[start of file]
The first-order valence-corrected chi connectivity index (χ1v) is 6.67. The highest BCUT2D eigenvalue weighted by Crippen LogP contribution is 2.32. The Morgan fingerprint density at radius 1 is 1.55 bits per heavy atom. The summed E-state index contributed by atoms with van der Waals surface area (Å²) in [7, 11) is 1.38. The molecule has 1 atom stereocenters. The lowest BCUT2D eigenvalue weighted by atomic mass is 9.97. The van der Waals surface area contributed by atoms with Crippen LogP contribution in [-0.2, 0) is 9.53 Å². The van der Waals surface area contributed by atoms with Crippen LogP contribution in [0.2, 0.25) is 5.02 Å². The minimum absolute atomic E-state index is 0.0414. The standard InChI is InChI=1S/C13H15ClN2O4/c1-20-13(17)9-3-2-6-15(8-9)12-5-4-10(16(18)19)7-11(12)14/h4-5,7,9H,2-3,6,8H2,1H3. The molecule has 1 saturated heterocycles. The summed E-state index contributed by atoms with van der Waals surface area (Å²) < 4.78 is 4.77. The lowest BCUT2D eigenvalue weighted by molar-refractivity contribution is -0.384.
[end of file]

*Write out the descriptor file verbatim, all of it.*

The first-order valence-corrected chi connectivity index (χ1v) is 6.67. The highest BCUT2D eigenvalue weighted by Crippen LogP contribution is 2.32. The Morgan fingerprint density at radius 1 is 1.55 bits per heavy atom. The summed E-state index contributed by atoms with van der Waals surface area (Å²) in [7, 11) is 1.38. The molecule has 1 atom stereocenters. The lowest BCUT2D eigenvalue weighted by atomic mass is 9.97. The van der Waals surface area contributed by atoms with Crippen LogP contribution in [-0.2, 0) is 9.53 Å². The van der Waals surface area contributed by atoms with Crippen LogP contribution in [0.2, 0.25) is 5.02 Å². The minimum absolute atomic E-state index is 0.0414. The standard InChI is InChI=1S/C13H15ClN2O4/c1-20-13(17)9-3-2-6-15(8-9)12-5-4-10(16(18)19)7-11(12)14/h4-5,7,9H,2-3,6,8H2,1H3. The molecule has 1 saturated heterocycles. The summed E-state index contributed by atoms with van der Waals surface area (Å²) < 4.78 is 4.77. The lowest BCUT2D eigenvalue weighted by molar-refractivity contribution is -0.384.